The Committee did not find Alex’s denials credible and found the five students who reported Alex were credible. The Committee found that it was likely Alex continued use of the N-word after the lunchroom incident. The Committee concluded that Alex’s misconduct warranted expulsion and forwarded this recommendation to Dr. Kai Bynum, Head of School.
On October 24, 2020, Roberts called Alex’s parents to inform them of the recommendation for expulsion. The next day, Roberts emailed Alex’s parents that Dr. Bynum decided to allow Alex to withdraw from Hopkins instead of being expelled. Alex’s parents responded to this email and withdrew Alex from Hopkins. On November 20, 2020, Roberts sent a written confirmation of the Discipline Committee’s decision that Alex no longer remains a student at Hopkins.
On December 29, 2020, Alex’s parents filed a lawsuit against Hopkins, alleging various causes of action, including negligence and breach of contract. Specifically, Alex’s parents alleged that Hopkins failed to provide Alex with a fair disciplinary process and failed to abide by express promises not to discriminate against Alex; failed to protect Alex from discrimination on the basis of his sex and disability; failed to protect Alex from sexual harassment, bullying, and racial harassment by Panagos; expelled Alex for serious misconduct despite Hopkins’ failure to produce evidence that using the N-word constituted serious misconduct; punished Alex on the basis of his race because as a white, conservative student, he was retroactively forbidden from using the N-word; and failed to issue a timely written decision as promised in the Handbook in cases of expulsion.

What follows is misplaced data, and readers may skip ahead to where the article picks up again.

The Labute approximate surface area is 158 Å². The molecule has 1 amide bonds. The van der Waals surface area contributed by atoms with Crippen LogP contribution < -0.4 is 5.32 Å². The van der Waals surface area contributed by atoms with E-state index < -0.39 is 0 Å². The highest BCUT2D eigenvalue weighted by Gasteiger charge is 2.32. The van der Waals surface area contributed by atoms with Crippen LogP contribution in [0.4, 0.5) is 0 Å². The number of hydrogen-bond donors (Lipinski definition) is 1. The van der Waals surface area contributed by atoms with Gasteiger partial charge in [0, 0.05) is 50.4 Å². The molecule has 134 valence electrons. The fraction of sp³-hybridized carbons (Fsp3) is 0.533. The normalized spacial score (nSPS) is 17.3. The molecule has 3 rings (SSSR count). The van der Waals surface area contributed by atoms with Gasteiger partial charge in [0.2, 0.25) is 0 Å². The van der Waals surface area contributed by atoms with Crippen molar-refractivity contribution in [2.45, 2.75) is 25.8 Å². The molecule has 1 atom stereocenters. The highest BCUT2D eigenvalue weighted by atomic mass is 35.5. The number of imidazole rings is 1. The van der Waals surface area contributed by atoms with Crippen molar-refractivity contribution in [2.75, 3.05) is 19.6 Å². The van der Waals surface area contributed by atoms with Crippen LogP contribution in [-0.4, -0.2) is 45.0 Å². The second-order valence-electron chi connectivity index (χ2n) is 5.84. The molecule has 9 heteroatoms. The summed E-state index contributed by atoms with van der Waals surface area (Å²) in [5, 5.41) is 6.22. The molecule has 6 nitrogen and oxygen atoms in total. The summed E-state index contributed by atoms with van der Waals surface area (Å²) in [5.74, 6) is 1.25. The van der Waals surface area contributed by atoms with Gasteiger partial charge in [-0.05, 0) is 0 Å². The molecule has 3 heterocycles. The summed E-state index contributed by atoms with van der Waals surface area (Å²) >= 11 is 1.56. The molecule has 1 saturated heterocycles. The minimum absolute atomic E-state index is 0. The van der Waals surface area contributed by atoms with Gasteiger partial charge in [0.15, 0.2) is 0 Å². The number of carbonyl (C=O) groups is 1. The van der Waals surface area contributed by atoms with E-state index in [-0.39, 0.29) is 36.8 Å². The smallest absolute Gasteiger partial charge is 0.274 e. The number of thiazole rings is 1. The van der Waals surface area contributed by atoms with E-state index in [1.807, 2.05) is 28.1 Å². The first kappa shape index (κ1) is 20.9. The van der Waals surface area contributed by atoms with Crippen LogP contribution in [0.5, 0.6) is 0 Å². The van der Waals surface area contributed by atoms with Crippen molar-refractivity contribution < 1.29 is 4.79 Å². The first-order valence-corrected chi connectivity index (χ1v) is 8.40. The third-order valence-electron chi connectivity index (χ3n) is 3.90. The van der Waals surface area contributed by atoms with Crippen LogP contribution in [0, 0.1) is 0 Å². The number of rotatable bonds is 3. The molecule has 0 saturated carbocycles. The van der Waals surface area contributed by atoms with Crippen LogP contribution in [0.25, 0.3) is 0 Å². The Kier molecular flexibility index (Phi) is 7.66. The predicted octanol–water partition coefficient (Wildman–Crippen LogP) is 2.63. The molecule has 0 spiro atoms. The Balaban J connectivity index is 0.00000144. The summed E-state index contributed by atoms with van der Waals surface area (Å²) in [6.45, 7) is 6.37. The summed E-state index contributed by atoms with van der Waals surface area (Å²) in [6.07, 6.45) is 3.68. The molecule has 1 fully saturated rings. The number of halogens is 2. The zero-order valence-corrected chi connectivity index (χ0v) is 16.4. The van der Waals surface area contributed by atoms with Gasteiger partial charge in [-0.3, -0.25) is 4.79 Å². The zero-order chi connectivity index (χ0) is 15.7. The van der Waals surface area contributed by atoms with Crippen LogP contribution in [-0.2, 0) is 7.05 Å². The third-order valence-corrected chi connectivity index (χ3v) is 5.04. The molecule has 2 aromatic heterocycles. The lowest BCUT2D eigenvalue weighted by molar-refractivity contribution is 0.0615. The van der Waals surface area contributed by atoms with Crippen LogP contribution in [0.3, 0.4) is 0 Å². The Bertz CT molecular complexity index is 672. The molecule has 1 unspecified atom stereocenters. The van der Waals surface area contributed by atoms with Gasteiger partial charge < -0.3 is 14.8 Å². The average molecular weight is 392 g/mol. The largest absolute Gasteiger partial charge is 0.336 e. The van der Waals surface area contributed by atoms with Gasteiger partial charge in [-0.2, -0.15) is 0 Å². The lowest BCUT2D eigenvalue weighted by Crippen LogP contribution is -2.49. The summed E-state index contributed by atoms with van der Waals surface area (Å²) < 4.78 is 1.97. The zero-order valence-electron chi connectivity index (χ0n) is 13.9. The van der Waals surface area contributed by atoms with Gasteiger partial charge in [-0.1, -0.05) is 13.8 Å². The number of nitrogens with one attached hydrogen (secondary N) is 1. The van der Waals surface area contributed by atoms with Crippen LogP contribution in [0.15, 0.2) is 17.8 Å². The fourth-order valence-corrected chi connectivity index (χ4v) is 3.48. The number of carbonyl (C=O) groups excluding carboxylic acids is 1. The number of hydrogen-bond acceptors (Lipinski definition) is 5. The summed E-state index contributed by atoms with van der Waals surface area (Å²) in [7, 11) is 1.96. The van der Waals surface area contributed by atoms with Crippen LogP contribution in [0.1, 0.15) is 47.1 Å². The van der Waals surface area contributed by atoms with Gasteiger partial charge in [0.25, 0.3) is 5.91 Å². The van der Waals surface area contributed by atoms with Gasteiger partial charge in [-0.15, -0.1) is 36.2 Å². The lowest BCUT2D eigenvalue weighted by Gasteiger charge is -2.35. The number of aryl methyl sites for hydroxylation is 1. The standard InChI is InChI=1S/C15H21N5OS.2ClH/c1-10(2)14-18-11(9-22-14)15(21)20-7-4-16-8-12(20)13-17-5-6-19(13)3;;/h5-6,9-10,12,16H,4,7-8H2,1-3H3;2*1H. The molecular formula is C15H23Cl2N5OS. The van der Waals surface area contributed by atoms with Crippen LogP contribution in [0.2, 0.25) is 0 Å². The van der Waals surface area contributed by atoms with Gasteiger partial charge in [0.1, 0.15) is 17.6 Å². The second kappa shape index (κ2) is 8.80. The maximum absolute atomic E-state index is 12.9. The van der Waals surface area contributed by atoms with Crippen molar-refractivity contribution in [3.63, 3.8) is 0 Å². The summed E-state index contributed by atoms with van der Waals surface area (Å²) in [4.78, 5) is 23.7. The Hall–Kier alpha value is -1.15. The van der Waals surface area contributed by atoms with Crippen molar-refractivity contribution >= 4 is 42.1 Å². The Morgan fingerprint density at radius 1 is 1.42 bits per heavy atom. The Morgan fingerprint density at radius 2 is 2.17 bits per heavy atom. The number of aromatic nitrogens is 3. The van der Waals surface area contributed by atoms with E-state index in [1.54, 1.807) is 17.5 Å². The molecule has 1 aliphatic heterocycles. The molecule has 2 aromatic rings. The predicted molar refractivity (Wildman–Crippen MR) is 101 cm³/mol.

Hopkins filed a motion for summary judgment, arguing that all of its decisions were entitled to deference because it is an educational decision or in the alternative, there was no dispute of fact supporting the parents’ claims.
The trial court ruled in favor of Hopkins. The court found that Hopkins undeniably demonstrated its compliance with its rules and procedures. The court rejected Alex’s argument that he was expelled for misconduct not prohibited by the Handbook. The Handbook specifically defines offensive language or behavior that is discriminatory as “very serious misconduct” and prohibits “communications or behavior that is disrespectful, offensive, profane, threatening, harassing or disruptive” to Hopkins. The Handbook also expressly states that students may be dismissed for “very serious misconduct.” The court held that Alex’s use of the N-word is “undeniably offensive, discriminatory, disrespectful, and profane” and thus is in violation of the Handbook.